Cheap petrol at the pump makes most people happy, but oil workers may be less joyous. Researchers at Iranian medical facilities set up an experiment to see if probiotics would affect mental status in some of these workers. Fossil fuel prices were not a variable.
Ali Akbar Mohammadi and colleagues published “The effects of probiotics on mental health and hypothalamic–pituitary–adrenal axis: A randomized, double-blind, placebo-controlled trial in petrochemical workers” in Nutritional Neuroscience journal.
70 workers were randomized in a double-blind fashion into 3 groups:
- Group One: 100 g probiotic yogurt plus one placebo capsule
- Group Two: 100 g plain yogurt (without added probiotics) plus one probiotic capsule
- Group Three: 100 g plain yogurt plus placebo capsule
After 6 weeks of this regimen, mental health was measured via general health questionnaire (GHQ) and depression anxiety and stress scale (DASS)
Improvement was significant in Group One and Group Two on both GHQ and DASS. No upswings in mental state were reported for Group Three, where probiotics were not added either in the yogurt or by capsule.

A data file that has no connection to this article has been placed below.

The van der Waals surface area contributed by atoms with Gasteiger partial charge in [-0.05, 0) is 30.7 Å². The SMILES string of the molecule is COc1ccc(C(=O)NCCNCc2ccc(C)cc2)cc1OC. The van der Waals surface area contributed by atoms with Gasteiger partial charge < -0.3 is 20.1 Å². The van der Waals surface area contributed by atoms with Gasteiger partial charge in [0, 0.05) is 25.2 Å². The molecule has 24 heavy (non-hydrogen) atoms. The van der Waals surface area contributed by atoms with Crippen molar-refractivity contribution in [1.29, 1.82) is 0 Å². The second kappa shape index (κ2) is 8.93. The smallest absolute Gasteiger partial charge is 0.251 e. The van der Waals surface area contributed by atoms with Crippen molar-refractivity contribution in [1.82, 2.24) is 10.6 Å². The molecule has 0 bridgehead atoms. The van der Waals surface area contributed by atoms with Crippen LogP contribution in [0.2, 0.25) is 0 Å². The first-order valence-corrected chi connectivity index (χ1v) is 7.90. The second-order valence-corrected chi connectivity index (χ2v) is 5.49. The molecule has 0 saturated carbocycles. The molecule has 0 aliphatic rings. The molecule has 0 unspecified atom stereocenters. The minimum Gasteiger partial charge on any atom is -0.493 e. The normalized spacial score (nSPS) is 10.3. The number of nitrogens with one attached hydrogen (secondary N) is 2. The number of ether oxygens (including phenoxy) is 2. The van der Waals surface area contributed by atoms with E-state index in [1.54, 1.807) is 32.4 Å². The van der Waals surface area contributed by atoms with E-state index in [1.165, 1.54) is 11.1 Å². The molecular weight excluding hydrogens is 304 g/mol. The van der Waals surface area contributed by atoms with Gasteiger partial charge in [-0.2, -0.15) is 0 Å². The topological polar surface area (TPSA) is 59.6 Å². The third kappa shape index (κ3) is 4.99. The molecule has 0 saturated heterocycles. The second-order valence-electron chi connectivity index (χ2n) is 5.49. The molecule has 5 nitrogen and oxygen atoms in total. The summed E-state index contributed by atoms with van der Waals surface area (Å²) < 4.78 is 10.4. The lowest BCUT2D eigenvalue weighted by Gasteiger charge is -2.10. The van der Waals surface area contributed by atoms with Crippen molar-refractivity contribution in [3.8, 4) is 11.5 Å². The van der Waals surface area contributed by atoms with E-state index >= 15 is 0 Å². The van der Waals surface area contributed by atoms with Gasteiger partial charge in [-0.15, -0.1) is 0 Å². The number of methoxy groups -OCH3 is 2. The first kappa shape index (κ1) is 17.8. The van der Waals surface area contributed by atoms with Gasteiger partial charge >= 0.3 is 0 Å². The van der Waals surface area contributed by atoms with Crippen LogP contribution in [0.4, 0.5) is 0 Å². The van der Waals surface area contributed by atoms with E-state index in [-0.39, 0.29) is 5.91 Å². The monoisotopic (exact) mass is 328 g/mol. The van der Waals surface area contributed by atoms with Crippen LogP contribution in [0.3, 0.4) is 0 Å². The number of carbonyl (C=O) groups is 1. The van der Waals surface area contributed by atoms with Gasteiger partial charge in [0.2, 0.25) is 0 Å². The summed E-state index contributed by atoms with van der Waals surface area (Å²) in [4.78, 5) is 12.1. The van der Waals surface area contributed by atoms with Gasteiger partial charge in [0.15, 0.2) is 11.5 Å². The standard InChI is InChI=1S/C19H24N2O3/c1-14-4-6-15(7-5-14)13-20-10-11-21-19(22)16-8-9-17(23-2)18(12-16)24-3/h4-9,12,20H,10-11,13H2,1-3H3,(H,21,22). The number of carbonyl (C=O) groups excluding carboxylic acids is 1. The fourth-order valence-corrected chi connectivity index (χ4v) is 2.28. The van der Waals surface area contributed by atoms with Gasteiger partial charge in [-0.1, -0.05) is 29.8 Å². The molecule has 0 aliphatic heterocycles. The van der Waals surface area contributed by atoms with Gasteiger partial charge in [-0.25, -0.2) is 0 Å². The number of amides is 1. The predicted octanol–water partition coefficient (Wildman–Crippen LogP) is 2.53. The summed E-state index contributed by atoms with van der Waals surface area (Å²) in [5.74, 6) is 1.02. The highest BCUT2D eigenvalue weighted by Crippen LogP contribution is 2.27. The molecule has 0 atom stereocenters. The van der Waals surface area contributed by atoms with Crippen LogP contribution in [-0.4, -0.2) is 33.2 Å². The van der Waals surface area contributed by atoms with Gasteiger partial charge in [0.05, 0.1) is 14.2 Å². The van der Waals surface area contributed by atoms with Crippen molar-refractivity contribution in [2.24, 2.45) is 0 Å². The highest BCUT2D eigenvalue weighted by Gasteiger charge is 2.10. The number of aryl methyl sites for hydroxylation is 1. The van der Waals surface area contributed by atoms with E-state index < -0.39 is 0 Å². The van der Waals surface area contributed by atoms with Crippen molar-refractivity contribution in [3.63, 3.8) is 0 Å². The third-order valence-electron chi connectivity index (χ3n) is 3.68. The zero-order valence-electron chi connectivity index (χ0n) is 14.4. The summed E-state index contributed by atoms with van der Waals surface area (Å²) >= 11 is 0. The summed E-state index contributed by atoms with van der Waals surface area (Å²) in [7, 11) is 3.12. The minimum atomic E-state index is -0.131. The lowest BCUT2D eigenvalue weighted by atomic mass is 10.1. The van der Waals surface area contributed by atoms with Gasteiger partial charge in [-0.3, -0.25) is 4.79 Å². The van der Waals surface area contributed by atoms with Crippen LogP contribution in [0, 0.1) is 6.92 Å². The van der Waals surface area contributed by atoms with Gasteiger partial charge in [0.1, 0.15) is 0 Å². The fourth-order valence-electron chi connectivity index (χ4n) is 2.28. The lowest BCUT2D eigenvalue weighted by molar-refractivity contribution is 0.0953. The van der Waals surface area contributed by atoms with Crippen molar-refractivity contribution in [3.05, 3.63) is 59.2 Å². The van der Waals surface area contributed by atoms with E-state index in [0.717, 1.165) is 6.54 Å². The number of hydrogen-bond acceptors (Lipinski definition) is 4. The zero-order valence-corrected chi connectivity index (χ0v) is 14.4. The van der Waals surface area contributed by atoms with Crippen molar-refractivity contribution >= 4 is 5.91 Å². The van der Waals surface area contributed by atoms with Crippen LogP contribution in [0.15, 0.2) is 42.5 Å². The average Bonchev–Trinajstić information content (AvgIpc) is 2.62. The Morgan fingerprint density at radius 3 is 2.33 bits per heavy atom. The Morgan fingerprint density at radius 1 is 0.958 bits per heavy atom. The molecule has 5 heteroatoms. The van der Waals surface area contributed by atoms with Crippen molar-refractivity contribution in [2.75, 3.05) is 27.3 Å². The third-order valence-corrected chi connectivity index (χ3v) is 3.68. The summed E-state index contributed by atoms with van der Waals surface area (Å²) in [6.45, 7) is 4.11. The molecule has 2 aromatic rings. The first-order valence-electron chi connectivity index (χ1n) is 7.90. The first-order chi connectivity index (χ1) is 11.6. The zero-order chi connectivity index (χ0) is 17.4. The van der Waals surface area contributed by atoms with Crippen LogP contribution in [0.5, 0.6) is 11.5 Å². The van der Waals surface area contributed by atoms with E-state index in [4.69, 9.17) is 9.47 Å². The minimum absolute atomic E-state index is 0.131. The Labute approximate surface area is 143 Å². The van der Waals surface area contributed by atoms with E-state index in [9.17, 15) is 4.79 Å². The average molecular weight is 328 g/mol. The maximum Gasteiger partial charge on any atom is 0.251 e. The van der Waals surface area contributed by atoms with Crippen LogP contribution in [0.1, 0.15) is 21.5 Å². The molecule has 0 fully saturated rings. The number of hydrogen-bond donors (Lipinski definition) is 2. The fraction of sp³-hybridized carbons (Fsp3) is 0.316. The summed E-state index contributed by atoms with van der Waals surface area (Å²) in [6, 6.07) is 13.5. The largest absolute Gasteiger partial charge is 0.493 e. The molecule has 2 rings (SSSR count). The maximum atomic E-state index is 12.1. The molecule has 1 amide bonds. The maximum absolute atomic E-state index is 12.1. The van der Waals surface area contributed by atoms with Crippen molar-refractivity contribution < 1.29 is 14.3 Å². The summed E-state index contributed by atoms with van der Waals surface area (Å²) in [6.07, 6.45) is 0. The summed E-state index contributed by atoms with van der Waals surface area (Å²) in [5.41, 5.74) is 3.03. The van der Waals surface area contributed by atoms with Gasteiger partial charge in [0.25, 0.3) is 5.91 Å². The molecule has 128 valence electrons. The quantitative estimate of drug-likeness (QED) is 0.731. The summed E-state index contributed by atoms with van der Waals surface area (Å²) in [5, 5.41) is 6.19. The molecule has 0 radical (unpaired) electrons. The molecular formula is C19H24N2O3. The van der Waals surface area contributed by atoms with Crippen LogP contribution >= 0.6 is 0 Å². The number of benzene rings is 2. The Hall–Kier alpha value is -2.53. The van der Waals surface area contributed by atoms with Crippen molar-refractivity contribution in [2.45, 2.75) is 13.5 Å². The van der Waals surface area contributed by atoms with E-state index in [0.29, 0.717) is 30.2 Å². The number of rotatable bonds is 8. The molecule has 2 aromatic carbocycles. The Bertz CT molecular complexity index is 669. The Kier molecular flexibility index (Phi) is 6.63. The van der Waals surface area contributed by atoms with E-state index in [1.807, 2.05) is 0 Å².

This adds to the emerging evidence that the gut-brain axis may be the road to better mental health as microbes communicate with the brain and vice versa. In one recent study by Laura Steenbergen and colleagues titled “A randomized controlled trial to test the effect of multispecies probiotics on cognitive reactivity to sad mood” probiotics did indeed alter negative response to a sad mood. This paper also gives a good overview of research to date on this exciting new avenue.